North American Crane Working Group

 

Date of this Version

1992

Document Type

Article

Citation

Fannin, Timothy E. "Contaminant Residues in Sandhill Cranes Killed Upon Striking Powerlines in Central Nebraska.", In: Stahlecker D. W., ed. 1992. Proceedings of the Sixth North American Crane Workshop, Oct. 3-5, 1991, Regina, Sask. (Grand Island, NE.: North American Crane Working Group, 1992), 166-70.

Comments

Conference co-sponsored by the Canadian Wildlife Service, Saskatchewan Parks and Renewable Resources Department, and the Whooping Crane Conservation Association, Canadian Council. Proceedings used by permission of the North American Crane Working Group.

Abstract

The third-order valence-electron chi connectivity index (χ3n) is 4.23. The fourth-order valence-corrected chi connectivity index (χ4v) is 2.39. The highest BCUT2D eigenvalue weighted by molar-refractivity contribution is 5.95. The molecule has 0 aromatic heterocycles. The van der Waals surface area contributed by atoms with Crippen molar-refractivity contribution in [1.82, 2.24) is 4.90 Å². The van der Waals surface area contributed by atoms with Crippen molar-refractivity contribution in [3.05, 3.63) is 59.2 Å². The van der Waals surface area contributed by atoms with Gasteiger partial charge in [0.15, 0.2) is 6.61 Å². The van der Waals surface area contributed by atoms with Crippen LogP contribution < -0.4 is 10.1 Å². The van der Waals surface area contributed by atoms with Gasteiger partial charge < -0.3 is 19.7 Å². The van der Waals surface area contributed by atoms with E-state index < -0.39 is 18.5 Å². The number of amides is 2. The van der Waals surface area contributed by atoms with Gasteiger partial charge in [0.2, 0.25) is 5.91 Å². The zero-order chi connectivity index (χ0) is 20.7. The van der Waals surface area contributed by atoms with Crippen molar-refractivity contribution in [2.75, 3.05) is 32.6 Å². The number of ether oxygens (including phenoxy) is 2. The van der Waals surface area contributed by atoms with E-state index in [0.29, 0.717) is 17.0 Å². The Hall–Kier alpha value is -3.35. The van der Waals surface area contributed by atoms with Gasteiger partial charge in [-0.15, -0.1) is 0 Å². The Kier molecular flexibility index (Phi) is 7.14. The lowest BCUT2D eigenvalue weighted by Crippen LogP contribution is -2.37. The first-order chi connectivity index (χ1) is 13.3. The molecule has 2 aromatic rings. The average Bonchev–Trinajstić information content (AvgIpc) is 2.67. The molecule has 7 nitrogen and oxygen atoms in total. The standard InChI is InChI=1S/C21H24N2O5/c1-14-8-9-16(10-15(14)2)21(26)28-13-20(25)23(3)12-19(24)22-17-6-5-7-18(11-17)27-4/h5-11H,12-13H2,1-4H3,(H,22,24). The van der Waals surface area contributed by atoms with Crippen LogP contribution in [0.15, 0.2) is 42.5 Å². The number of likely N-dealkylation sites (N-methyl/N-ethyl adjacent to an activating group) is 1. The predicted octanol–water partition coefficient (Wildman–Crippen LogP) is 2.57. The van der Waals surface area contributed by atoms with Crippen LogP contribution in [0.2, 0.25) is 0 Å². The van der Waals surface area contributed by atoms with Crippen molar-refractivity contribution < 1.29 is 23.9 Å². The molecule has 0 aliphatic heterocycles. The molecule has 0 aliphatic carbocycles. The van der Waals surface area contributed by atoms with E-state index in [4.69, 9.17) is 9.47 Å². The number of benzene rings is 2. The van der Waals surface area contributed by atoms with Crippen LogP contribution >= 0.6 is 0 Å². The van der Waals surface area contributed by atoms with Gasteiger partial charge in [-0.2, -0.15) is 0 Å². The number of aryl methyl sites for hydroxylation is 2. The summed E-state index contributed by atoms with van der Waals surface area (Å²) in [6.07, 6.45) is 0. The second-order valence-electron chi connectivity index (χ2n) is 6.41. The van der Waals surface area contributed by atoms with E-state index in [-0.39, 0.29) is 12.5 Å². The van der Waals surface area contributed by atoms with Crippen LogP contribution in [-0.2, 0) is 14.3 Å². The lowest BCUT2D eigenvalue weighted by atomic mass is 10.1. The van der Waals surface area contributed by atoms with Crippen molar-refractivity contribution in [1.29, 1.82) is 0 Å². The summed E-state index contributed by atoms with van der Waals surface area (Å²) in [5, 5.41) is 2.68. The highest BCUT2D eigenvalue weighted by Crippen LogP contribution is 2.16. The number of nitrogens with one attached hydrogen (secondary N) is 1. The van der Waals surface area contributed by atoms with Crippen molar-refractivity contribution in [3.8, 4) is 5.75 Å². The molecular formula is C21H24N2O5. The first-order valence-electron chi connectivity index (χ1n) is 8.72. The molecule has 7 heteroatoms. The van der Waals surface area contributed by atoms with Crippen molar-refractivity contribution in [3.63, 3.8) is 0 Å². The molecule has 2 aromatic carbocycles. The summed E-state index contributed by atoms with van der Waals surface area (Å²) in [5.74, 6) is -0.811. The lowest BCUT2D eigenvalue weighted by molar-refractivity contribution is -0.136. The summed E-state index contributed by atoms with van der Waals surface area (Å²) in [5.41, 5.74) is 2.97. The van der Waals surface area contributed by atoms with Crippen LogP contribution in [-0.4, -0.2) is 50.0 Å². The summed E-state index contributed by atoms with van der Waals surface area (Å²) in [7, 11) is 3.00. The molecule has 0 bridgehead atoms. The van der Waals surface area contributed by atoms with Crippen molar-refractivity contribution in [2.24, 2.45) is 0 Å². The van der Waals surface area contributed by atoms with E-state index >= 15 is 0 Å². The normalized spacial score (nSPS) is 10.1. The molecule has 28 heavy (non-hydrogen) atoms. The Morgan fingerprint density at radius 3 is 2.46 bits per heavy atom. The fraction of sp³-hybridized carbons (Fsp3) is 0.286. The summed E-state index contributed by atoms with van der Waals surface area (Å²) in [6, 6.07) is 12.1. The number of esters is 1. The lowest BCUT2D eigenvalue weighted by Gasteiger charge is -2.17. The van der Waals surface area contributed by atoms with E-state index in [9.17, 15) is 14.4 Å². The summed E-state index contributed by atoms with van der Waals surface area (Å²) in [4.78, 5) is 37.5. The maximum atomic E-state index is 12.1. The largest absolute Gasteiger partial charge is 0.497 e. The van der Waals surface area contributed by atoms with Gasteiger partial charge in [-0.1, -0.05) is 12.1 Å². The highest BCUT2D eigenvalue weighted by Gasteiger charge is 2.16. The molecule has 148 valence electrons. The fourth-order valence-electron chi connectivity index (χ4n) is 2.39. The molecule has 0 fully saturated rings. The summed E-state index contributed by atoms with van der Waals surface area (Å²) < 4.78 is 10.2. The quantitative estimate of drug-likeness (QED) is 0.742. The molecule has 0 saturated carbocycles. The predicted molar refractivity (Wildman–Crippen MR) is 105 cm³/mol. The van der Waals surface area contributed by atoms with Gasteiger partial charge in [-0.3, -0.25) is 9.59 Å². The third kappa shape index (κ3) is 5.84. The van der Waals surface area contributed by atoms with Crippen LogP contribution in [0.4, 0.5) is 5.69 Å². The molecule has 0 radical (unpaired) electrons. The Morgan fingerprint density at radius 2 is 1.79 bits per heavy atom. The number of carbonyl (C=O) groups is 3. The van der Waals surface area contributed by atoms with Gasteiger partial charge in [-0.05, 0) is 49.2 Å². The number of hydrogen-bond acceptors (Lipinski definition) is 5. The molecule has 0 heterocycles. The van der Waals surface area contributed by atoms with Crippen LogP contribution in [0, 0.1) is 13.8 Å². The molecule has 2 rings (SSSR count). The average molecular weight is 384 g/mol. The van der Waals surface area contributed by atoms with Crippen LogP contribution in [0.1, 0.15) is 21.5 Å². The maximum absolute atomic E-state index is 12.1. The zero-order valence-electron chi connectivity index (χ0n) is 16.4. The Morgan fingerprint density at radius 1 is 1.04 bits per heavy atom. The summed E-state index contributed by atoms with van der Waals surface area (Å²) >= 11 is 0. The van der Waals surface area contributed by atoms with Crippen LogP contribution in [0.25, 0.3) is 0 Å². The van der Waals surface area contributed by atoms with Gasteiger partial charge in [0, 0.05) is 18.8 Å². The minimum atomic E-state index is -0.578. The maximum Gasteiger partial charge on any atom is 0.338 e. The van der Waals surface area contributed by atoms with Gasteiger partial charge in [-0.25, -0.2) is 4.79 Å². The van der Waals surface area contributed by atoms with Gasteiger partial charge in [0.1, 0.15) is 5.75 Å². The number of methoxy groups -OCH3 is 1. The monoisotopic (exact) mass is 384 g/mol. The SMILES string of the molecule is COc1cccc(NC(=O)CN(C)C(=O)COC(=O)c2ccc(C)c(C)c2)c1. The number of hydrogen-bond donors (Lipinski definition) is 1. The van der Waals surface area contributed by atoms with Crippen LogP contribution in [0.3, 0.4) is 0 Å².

In 1989 and 1990, 58 sandhill cranes (Grus canadensis) were collected along the central Platte River in Nebraska during a study of mortality caused by powerline impact. Brains were assayed for acetylcholinesterase activity; gut contents were analyzed for residues of 25 organophosphate and 6 carbamate compounds; and livers were analyzed for 20 inorganics (including lead, mercury, and boron) and 22 organochlorine chemicals. Brain acetylcholinesterase activities appeared to be within normal ranges, and no measurable organophosphate or carbamate residues were found in the gut contents of 5 birds with the lowest brain enzyme activities. Heptachlor epoxide, oxychlordane. p,p' -DDE, and hexachlorobenzene were detected in livers. Inorganics were generally below concern levels and were similar to levels found in a previous study of greater sandhill cranes in the Rocky Mountain population. Applications of these data to other investigations of contaminants in sandhill cranes are also discussed.